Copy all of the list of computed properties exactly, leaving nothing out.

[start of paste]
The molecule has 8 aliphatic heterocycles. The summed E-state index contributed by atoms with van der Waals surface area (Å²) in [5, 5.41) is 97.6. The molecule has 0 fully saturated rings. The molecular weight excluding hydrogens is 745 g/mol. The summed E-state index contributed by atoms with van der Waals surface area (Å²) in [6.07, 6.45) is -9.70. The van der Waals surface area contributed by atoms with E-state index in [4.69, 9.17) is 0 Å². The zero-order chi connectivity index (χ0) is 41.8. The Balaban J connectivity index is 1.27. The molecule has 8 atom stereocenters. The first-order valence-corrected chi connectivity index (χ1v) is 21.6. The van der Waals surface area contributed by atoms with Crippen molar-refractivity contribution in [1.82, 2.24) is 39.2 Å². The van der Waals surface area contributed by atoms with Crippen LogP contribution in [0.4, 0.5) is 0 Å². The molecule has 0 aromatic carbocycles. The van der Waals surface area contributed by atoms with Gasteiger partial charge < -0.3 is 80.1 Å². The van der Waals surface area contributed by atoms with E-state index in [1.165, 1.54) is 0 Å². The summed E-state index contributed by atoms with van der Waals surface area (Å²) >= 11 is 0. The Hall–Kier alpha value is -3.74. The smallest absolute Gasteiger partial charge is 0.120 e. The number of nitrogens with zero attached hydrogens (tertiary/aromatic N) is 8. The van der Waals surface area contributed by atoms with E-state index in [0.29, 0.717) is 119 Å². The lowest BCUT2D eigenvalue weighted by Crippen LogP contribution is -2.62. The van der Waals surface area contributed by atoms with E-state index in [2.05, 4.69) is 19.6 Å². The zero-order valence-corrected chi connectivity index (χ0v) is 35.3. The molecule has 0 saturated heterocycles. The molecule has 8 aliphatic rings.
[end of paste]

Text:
The molecule has 8 aliphatic heterocycles. The summed E-state index contributed by atoms with van der Waals surface area (Å²) in [5, 5.41) is 97.6. The molecule has 0 fully saturated rings. The molecular weight excluding hydrogens is 745 g/mol. The summed E-state index contributed by atoms with van der Waals surface area (Å²) in [6.07, 6.45) is -9.70. The van der Waals surface area contributed by atoms with E-state index in [4.69, 9.17) is 0 Å². The zero-order chi connectivity index (χ0) is 41.8. The Balaban J connectivity index is 1.27. The molecule has 8 atom stereocenters. The first-order valence-corrected chi connectivity index (χ1v) is 21.6. The van der Waals surface area contributed by atoms with Crippen molar-refractivity contribution in [1.82, 2.24) is 39.2 Å². The van der Waals surface area contributed by atoms with Crippen LogP contribution in [0.4, 0.5) is 0 Å². The molecule has 0 aromatic carbocycles. The van der Waals surface area contributed by atoms with Gasteiger partial charge < -0.3 is 80.1 Å². The van der Waals surface area contributed by atoms with E-state index in [1.165, 1.54) is 0 Å². The summed E-state index contributed by atoms with van der Waals surface area (Å²) >= 11 is 0. The Hall–Kier alpha value is -3.74. The smallest absolute Gasteiger partial charge is 0.120 e. The number of nitrogens with zero attached hydrogens (tertiary/aromatic N) is 8. The van der Waals surface area contributed by atoms with E-state index in [0.29, 0.717) is 119 Å². The lowest BCUT2D eigenvalue weighted by Crippen LogP contribution is -2.62. The van der Waals surface area contributed by atoms with E-state index in [2.05, 4.69) is 19.6 Å². The zero-order valence-corrected chi connectivity index (χ0v) is 35.3. The molecule has 0 saturated heterocycles. The molecule has 8 aliphatic rings.